Slipping from the tedious plane.

I was telling Mr. Greenjeans about how An American Childhood by Annie Dillard encouraged me in my writing. He comes from the author’s hometown of Pittsburgh, Pennsylvania, which is the backdrop for her growing-up adventures told from her vividly revealing point of view. I took the book off the shelf to put aside for him, and turned the pages a while, seeing passages I’d marked long ago.

Hers is a unique point of view, of course, as each of us is an unrepeatable individual looking out on our world. Whether it is her perspective that is unusual as well, or only her ability to convey it in words, I don’t know. I do know that few children today have the liberty of youth that Dillard describes as regularly offering periods of time so deep and distraction-free that you can “lose yourself.” In a chapter on her love of books and reading, she tells how she felt:

The actual world is a kind of tedious plane where dwells, and goes to school, the body, the boring body which houses the eyes to read the books and houses the heart the books enflame. The very boring body seems to require an inordinately big, very boring world to keep it up, a world where you have to spend far too much time, have to do time like a prisoner, always looking for a chance to slip away, to escape back home to books, or to escape back home to any concentration–fanciful, mental, or physical–where you can lose your self at last. Although I was hungry all the time, I could not bear to hold still and eat; it was too dull a thing to do, and had no appeal either to courage or to imagination. The blinding sway of their inner lives makes children immoral. They find things good insofar as they are thrilling, insofar as they render them ever more feverish and breathless, ever more limp and senseless on the bed.

-Annie Dillard, in An American Childhood

6 thoughts on “Slipping from the tedious plane.

  1. Annie Dillard is one of a kind, no doubt about it. I have tried and tried to enjoy her writing, seeing it quoted everywhere, but so far I’ve not been successful! Her perspective is a little to raw for me, somehow…maybe I’m just not enough of a writer to appreciate her.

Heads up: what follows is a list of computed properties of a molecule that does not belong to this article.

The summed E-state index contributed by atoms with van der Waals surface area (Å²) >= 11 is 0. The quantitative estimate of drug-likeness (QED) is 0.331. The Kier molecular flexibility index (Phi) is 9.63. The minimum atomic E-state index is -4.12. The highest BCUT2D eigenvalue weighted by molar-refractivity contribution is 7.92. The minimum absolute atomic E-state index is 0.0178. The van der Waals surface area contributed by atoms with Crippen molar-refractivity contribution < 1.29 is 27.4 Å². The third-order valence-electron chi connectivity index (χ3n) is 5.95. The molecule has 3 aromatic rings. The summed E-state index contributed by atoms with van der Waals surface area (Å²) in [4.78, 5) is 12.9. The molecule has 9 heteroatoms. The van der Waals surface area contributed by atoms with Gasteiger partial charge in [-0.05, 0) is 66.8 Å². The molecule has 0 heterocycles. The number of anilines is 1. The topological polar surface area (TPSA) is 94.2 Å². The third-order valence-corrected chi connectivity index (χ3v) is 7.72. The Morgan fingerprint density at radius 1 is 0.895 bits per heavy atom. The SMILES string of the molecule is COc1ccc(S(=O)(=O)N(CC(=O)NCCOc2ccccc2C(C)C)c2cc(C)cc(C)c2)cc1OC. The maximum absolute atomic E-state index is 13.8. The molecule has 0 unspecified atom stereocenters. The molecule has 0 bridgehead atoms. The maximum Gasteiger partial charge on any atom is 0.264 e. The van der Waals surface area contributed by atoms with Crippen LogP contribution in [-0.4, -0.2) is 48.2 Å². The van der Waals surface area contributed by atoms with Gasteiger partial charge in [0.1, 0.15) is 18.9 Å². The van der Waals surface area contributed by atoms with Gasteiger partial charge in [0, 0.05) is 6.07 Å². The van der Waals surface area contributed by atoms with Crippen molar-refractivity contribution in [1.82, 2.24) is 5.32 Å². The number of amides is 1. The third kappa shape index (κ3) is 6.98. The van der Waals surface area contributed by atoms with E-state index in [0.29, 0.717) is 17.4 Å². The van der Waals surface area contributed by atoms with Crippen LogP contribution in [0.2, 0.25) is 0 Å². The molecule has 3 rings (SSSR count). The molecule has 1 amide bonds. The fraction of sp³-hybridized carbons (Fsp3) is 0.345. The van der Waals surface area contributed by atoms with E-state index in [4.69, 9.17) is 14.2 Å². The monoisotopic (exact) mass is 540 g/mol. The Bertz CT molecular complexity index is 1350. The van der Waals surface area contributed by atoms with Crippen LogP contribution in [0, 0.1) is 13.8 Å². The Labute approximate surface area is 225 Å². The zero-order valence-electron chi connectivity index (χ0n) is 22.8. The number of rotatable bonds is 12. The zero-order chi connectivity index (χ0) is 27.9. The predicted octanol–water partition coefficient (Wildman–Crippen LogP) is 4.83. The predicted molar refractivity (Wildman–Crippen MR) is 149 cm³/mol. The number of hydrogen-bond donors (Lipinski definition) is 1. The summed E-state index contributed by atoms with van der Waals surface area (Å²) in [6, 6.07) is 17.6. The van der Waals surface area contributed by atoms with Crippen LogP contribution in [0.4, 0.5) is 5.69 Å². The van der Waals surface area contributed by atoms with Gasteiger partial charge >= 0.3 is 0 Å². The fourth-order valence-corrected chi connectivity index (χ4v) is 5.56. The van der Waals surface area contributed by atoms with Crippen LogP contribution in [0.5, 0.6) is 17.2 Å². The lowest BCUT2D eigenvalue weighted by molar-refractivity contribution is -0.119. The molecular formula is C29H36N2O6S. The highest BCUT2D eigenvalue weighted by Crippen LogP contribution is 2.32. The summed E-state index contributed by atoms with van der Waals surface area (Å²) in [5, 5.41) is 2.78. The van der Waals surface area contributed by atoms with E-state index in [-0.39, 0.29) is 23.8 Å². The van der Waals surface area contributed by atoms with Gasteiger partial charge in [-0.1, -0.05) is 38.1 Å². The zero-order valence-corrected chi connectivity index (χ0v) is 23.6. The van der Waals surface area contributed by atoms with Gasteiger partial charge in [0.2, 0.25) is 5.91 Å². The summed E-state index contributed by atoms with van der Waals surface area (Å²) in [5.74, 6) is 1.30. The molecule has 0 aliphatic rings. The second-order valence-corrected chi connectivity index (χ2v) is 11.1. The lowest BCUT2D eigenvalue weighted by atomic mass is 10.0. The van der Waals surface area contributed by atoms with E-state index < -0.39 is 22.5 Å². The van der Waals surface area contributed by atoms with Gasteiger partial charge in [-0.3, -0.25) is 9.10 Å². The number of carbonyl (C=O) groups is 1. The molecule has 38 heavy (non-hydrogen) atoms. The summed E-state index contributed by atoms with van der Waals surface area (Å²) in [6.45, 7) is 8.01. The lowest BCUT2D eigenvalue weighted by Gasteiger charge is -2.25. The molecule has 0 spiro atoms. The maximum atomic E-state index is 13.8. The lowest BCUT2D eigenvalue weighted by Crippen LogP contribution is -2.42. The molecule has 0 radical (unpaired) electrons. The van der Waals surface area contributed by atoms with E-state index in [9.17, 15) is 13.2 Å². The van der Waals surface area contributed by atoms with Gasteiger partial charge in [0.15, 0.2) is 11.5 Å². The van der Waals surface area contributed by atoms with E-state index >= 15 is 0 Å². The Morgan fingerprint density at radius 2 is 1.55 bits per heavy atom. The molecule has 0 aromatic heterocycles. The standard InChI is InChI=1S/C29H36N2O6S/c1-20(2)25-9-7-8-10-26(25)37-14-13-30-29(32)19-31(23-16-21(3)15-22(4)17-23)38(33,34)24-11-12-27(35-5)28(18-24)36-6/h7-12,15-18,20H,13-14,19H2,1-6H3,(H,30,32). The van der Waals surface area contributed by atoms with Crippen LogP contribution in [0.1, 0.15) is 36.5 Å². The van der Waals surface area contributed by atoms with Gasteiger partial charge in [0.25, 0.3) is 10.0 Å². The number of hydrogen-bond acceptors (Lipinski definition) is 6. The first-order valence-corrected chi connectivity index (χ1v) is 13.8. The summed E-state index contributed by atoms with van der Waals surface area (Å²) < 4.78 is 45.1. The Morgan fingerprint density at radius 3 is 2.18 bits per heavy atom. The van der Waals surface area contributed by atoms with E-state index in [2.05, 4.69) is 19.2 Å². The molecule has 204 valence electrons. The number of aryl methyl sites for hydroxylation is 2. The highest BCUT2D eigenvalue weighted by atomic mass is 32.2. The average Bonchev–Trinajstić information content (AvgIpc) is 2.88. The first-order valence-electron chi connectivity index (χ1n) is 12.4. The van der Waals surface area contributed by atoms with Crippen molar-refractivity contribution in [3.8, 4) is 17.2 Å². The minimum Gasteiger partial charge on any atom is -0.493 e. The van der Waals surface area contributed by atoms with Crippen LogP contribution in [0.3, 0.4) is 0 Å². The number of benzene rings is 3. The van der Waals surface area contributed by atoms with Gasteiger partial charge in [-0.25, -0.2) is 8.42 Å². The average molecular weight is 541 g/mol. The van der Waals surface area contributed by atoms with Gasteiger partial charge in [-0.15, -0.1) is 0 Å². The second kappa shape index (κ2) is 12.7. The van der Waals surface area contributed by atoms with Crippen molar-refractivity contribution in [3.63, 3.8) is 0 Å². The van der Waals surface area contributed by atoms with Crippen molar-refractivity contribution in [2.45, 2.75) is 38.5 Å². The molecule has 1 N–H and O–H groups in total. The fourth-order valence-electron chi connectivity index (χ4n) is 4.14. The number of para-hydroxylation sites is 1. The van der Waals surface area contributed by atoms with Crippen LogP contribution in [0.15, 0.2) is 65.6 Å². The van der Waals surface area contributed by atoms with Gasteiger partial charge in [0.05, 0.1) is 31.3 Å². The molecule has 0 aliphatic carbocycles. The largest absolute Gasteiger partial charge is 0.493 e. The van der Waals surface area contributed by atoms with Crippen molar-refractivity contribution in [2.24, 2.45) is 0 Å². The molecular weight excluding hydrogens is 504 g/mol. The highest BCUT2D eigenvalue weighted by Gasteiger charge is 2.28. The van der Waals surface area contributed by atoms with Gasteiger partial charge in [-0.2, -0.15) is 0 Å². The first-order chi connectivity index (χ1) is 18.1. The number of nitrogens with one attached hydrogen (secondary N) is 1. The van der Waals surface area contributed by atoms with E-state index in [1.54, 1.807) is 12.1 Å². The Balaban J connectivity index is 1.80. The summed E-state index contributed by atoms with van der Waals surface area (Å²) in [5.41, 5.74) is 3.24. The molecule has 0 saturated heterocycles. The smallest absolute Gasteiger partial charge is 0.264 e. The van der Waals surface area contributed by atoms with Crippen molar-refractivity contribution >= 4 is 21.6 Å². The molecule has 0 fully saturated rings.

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  2. This is a beautiful excerpt- thanks for sharing it! I’ve always believed in giving my kiddos some time to be ‘bored’- otherwise, when will they learn to explore and have a chance to engage in play or reading or imagination deeply, to “loose themselves,” if their lives are perpetually scheduled?

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  3. I love that book. I don’t love everything she’s written, but this one is great. There is an essay in another book about going to buy wine for the altar that I really love, too. When our priest, whose secretary I was, asked me to go buy the wine, it really shocked me. I guess if I had thought about it, I would have realized that wine comes from a liquor store, but it had never occurred to me that it was obtained in such a plebian manner.

    I don’t know if you noticed I quoted her my blog post about the terracotta warriors.

    AMDG

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  4. I’ve always loved, been fascinated by this book. I was born near Cleveland, Ohio, the same year Dillard was born in Pittsburgh, PA. So much seemed the same, and so much so different, in our childhoods. My parents were quite a bit older than hers which is one big difference. She is a good, really excellent, writer, but sometimes hard to take.

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  5. Sadly for our culture, the last two sentences probably now describe many adult chidren, especially the boy-men who prefer video games to family or work commitment, and to all ages who need the “thrilling” effects of drugs or the “feverish and breathless” experiences of sex no matter how or with whom

    (Sorry to have intruded with a dark thought. It grabbed me, and I didn’t let it go as I should have. I have great respect for Annie Dillard and appreciation for her positive contributions to our culture. I think I’ve been reading current social commentary too intently without balancing it enough with themes and observations like the ones you post– always uplifting.)

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